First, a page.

Harrisburg, Nov. 26, 2013 –State Sen. Jim Brewster (D-Allegheny/Westmoreland) announced today that he will introduce a package of legislation that he said will address education accountability issues involving charter schools, cyber charter schools, teacher certification and the need for high-quality prekindergarten.

“The state has to implement reforms, especially when it comes to charter schools, cyber charter schools and teachers working at charter schools,” said Brewster. “I will introduce four bills that will help address the accountability of charter and cyber charter schools, and to ensure that the legislature moves toward a better comprehensive education system in Pennsylvania.”

Brewster said his legislation would require all teachers at charter schools to be certified.  Currently, a charter must have 75 percent of its teachers certified.  Because charter schools hire their own teachers and design their own curricula, Brewster said it’s important that the teachers are just as qualified as teachers in public school districts.

“According to the National Center for Education Statistics, last year 23 states required all charter school teachers to be certified, and 14 states – including Pennsylvania – required a certain percentage to be certified,” said Brewster. “Charter school teachers should be held to the same standards as traditional teachers, and mandatory certification would help ensure that.”

In addition to requiring teacher certification, Brewster’s legislation would implement a moratorium on state approval of new charter schools. Brewster said until changes are made in accountability at the local level, Pennsylvania should focus on the charters that are already established and not be involved in approving charters that have been denied by the local school board.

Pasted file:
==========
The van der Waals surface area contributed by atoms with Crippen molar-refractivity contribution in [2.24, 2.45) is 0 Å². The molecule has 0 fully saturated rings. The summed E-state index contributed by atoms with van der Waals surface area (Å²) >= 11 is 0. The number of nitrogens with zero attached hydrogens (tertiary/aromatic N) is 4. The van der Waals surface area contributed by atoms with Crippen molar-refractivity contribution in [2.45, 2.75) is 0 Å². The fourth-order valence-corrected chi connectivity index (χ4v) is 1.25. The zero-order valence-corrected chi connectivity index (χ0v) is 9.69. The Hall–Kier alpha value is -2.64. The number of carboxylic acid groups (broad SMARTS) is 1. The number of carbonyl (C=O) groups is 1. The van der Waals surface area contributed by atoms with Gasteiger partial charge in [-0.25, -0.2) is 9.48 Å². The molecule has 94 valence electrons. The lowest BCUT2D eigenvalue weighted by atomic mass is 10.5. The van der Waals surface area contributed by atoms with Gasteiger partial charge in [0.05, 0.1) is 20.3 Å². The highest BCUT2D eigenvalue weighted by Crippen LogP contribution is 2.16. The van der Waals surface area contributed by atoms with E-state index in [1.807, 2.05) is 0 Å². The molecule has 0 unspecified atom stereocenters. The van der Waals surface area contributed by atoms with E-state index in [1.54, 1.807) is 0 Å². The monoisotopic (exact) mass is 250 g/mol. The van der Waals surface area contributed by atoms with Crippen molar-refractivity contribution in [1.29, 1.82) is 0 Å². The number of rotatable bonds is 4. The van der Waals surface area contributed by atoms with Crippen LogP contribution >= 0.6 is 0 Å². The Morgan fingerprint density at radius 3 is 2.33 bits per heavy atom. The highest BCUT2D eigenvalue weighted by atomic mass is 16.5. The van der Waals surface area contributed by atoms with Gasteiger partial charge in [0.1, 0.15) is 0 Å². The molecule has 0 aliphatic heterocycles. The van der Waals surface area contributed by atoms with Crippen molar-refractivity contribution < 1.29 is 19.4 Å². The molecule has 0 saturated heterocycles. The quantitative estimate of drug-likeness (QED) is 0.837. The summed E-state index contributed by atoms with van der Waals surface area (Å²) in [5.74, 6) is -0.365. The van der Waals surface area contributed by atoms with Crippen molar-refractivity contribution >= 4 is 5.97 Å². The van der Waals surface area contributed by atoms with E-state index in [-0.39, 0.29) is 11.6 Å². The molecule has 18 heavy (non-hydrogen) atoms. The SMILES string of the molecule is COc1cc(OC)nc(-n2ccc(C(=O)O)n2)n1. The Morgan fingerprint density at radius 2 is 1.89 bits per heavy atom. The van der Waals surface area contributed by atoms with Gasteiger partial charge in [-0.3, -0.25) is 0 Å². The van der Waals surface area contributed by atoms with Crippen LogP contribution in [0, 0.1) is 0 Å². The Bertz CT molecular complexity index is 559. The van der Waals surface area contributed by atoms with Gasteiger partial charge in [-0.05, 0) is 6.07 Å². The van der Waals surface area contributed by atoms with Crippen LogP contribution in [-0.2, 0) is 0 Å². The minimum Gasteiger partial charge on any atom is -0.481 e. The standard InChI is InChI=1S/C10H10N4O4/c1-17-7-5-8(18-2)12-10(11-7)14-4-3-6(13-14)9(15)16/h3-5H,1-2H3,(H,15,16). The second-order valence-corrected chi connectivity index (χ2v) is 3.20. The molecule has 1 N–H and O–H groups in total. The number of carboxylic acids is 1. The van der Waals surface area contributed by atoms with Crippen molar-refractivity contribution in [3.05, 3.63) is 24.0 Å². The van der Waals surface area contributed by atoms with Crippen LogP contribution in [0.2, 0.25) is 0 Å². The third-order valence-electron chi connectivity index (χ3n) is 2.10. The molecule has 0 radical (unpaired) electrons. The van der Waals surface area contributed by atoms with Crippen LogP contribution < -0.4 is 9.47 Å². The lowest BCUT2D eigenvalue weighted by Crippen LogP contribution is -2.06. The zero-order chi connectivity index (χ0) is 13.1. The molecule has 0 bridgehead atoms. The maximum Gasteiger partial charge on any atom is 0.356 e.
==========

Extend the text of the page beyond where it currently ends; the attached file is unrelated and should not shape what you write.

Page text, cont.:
“There is no one-size-fits-all education policy, and when managed responsibly, charter schools offer parents a public school alternative that still delivers the high-quality of education students deserve,” said Brewster. “The charter school reforms in this package would help us achieve the most important goal: properly educating Pennsylvania’s children.”

Other legislation in the package would establish the Prepare All Kids program that would utilize federal money to provide grants to establish or enhance voluntary, high-quality full-day pre-kindergarten programs.

Under the measure, grants would be awarded on a per-student basis and priority given to the approved providers who are serving children from low-income families or children with special needs.  The federal legislation that would create the program is sponsored by U.S. Sen. Bob Casey.

“My Prepare All Kids legislation would create a vehicle to accept dollars if congress moves on the federal legislation,” Brewster said.   “I think Senator Casey’s legislation is an excellent example of how we can tailor investments to help our children achieve greater success in school.”

Brewster said that there is a performance gap based on socioeconomic status.  He said that language in the federal legislation notes that studies have reported that the average cognitive scores for pre-school children in the highest socioeconomic group is 60 percent above scores in the lowest socioeconomic group.

The final bill in the package would be effective if a school district closed and its remaining students were sent on a tuition basis to nearby schools.  The legislation would create a pool of teachers and education support personnel who would be offered employment in one of the accepting districts when a vacancy exists and qualified personnel from the pool is available.

“This reform package would move Pennsylvania’s school districts and charters in the right direction by putting a child’s education above all else,” Brewster said.

Brewster said he expected to formally present the legislation to the full Senate when it returns to voting session on December 3.

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